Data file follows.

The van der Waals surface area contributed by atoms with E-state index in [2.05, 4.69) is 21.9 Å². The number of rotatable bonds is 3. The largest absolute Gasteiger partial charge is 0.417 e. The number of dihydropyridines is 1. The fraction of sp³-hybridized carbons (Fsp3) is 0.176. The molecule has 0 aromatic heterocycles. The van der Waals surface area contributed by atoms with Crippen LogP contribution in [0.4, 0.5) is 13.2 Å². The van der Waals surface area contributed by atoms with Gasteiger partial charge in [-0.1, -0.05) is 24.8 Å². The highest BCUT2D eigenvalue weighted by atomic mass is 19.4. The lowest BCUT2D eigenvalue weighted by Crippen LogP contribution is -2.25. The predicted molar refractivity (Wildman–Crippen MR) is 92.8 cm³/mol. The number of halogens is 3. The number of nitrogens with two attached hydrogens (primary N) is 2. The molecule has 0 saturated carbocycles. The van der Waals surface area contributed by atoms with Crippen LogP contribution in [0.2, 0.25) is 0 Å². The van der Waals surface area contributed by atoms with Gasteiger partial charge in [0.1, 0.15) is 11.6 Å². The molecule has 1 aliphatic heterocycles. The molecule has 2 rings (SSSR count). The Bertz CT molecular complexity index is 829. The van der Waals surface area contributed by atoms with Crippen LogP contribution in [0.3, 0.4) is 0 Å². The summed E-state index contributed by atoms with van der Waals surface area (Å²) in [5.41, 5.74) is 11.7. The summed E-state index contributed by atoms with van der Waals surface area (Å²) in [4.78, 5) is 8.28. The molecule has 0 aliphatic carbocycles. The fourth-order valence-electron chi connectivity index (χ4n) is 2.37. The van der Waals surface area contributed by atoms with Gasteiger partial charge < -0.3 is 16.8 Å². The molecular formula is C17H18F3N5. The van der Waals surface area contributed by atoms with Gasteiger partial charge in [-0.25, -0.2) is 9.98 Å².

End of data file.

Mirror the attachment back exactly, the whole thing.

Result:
The van der Waals surface area contributed by atoms with E-state index in [2.05, 4.69) is 21.9 Å². The number of rotatable bonds is 3. The largest absolute Gasteiger partial charge is 0.417 e. The number of dihydropyridines is 1. The fraction of sp³-hybridized carbons (Fsp3) is 0.176. The molecule has 0 aromatic heterocycles. The van der Waals surface area contributed by atoms with Crippen LogP contribution in [0.4, 0.5) is 13.2 Å². The van der Waals surface area contributed by atoms with Gasteiger partial charge in [-0.1, -0.05) is 24.8 Å². The highest BCUT2D eigenvalue weighted by atomic mass is 19.4. The lowest BCUT2D eigenvalue weighted by Crippen LogP contribution is -2.25. The predicted molar refractivity (Wildman–Crippen MR) is 92.8 cm³/mol. The number of halogens is 3. The number of nitrogens with two attached hydrogens (primary N) is 2. The molecule has 0 saturated carbocycles. The van der Waals surface area contributed by atoms with Crippen LogP contribution in [0.2, 0.25) is 0 Å². The van der Waals surface area contributed by atoms with Gasteiger partial charge in [0.1, 0.15) is 11.6 Å². The molecule has 1 aliphatic heterocycles. The molecule has 2 rings (SSSR count). The Bertz CT molecular complexity index is 829. The van der Waals surface area contributed by atoms with Crippen LogP contribution in [0.3, 0.4) is 0 Å². The summed E-state index contributed by atoms with van der Waals surface area (Å²) in [5.41, 5.74) is 11.7. The summed E-state index contributed by atoms with van der Waals surface area (Å²) in [4.78, 5) is 8.28. The molecule has 0 aliphatic carbocycles. The fourth-order valence-electron chi connectivity index (χ4n) is 2.37. The van der Waals surface area contributed by atoms with Gasteiger partial charge < -0.3 is 16.8 Å². The molecular formula is C17H18F3N5. The van der Waals surface area contributed by atoms with Gasteiger partial charge in [-0.25, -0.2) is 9.98 Å².